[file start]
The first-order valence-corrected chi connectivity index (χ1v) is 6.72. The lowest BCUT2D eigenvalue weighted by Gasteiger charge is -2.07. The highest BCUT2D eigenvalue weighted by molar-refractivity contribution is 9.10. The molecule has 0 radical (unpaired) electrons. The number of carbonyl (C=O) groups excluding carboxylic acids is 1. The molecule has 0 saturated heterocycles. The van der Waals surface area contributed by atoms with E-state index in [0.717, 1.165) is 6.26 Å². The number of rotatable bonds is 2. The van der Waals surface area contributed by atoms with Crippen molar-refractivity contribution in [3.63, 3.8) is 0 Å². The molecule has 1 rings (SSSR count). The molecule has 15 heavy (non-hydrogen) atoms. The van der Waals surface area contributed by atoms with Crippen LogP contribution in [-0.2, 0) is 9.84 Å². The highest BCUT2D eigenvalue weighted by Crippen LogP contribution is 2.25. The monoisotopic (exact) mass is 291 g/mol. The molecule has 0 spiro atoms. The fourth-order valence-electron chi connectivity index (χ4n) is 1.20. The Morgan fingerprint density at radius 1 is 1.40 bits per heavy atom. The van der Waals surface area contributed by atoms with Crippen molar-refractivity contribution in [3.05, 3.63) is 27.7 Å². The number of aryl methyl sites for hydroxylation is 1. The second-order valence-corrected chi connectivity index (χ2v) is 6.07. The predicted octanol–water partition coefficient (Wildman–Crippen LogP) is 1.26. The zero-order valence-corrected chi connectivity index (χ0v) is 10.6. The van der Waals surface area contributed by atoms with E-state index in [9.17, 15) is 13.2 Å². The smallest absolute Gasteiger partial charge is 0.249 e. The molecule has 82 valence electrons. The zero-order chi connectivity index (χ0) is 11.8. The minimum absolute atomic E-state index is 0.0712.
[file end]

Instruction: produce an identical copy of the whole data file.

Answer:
The first-order valence-corrected chi connectivity index (χ1v) is 6.72. The lowest BCUT2D eigenvalue weighted by Gasteiger charge is -2.07. The highest BCUT2D eigenvalue weighted by molar-refractivity contribution is 9.10. The molecule has 0 radical (unpaired) electrons. The number of carbonyl (C=O) groups excluding carboxylic acids is 1. The molecule has 0 saturated heterocycles. The van der Waals surface area contributed by atoms with E-state index in [0.717, 1.165) is 6.26 Å². The number of rotatable bonds is 2. The van der Waals surface area contributed by atoms with Crippen molar-refractivity contribution in [3.63, 3.8) is 0 Å². The molecule has 1 rings (SSSR count). The molecule has 15 heavy (non-hydrogen) atoms. The van der Waals surface area contributed by atoms with Crippen LogP contribution in [-0.2, 0) is 9.84 Å². The highest BCUT2D eigenvalue weighted by Crippen LogP contribution is 2.25. The monoisotopic (exact) mass is 291 g/mol. The molecule has 0 spiro atoms. The fourth-order valence-electron chi connectivity index (χ4n) is 1.20. The Morgan fingerprint density at radius 1 is 1.40 bits per heavy atom. The van der Waals surface area contributed by atoms with Crippen molar-refractivity contribution in [3.05, 3.63) is 27.7 Å². The number of aryl methyl sites for hydroxylation is 1. The second-order valence-corrected chi connectivity index (χ2v) is 6.07. The predicted octanol–water partition coefficient (Wildman–Crippen LogP) is 1.26. The zero-order valence-corrected chi connectivity index (χ0v) is 10.6. The van der Waals surface area contributed by atoms with E-state index in [9.17, 15) is 13.2 Å². The smallest absolute Gasteiger partial charge is 0.249 e. The molecule has 82 valence electrons. The zero-order chi connectivity index (χ0) is 11.8. The minimum absolute atomic E-state index is 0.0712.